It’s really easy to get lost in the national politics, international issues, but at the end of the day we need to build autonomous and local power.What are you doing in your university? What are you going in your local community? I’m from East L.A., so I’m trying to organize the Eastside. I’m trying to rally and stay connected with what we’re doing here, and really see what we can forge here, in terms of creating and moving forward policies, laws and culture that represents the interest of Eastside people. I have no power over what’s gonna happen in Nebraska, I have no power over what’s gonna happen in Iowa. I have power over what’s going to happen in my house and in my community. There’s no reason why we can’t become a network of connected caracoles, as the zapatistas say, building power locally and autonomously.

What’s something important for you to do in your daily life that’s outside of music, outside of organizing?

I play soccer, man! I’m part of a collective of radical soccer players—L.A. Futbolistas—who use the game to build community, to challenge misogyny. It’s all genders, all [sexual] orientations, all [skill] levels, and it reminds me to be childlike. Soccer, if done right, can be a very healing practice and process of reflection of one’s body and also about really feeling one’s own emotions. I think as adults we forget how to play, and I think that’s a detriment to our health.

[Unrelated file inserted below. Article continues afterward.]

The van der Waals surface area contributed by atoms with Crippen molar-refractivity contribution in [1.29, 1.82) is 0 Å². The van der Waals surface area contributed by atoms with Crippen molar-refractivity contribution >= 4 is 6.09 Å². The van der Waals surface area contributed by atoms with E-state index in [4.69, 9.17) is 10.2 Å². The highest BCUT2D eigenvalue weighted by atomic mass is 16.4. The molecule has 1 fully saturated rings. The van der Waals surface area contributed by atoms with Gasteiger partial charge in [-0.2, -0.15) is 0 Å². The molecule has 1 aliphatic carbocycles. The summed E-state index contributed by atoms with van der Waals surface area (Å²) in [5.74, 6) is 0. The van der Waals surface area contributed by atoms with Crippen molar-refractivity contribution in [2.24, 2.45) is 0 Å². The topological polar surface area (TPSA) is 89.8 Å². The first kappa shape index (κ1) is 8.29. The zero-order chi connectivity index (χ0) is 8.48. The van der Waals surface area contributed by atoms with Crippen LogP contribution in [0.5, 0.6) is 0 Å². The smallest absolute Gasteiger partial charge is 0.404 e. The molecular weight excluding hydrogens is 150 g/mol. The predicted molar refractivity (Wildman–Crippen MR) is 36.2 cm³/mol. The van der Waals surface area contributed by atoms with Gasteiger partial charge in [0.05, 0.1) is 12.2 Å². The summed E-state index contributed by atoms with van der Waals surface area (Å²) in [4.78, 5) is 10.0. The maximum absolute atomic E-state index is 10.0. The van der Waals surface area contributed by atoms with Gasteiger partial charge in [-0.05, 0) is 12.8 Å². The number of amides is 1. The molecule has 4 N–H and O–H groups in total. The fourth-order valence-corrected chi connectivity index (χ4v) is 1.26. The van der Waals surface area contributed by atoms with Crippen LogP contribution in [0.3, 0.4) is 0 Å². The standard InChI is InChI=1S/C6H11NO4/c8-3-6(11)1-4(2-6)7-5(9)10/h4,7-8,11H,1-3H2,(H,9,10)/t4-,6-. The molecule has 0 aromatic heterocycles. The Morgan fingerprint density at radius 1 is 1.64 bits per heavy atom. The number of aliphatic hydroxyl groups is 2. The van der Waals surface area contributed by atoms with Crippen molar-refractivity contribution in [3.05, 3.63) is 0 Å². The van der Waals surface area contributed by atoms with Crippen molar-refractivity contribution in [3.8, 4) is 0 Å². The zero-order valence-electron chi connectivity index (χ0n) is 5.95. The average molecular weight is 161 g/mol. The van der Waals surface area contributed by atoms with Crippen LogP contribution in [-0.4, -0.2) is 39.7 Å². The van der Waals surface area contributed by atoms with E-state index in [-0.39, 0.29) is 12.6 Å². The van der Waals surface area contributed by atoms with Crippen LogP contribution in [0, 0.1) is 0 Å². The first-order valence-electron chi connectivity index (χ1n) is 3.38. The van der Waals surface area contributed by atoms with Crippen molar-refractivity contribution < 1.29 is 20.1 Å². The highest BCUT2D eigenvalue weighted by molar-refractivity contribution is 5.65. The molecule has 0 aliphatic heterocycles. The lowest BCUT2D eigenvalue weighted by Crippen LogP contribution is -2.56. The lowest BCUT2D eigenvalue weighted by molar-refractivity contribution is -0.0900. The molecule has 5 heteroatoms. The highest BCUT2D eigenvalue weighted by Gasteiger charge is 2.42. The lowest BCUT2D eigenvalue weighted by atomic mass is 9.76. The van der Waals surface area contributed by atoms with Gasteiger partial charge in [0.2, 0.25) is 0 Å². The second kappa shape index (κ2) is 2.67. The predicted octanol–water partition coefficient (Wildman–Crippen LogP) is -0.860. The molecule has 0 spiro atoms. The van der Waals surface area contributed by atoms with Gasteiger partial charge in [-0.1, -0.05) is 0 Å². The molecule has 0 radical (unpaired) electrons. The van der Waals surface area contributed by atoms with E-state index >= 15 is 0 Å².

I say more karaoke nights, more barbeques, more cumbia parties. If you’re going to organize a protest, then you better organize a karaoke, night too. On the same night!

I’ve seen and felt myself and other getting burned out, losing hope, becoming tired, cynical. Can you talk a little bit about the role you think joy and exuberance in music plays in the struggle, and how Las Cafeteras fits into all of that?

We must celebrate each other everyday. We need to learn how to be free everyday. Son Jarocho came out of African and Indigenous slaves put together in grotesque living conditions. And out of those conditions, they still came out with songs, music, and dance. Now what does that teach us? People four hundred years ago, who were in conditions much worse than us, were able to create a culture of music, a culture of celebration even in the most grotesque conditions. Las Cafeteras, man, we’re about honoring our struggle, but we’re also about celebrating ourselves. We gotta do that. We have a lot of songs that are hella deep—“Ya Me Voy” is about a the struggle of migrants, but it’s also a cumbia song that we’re dancing to. We’re too worried about the struggle and less worried about celebrating our work. So I say more karaoke nights, more barbeques, more cumbia parties. If you’re going to organize a protest, then you better organize a karaoke night too. On the same night!

José Orduña lives in Iowa City and his book, the Weight of Shadows: A Memoir of Immigration and Displacement, will be published in April by Beacon Press. This article originally appeared in Little Village issue 184.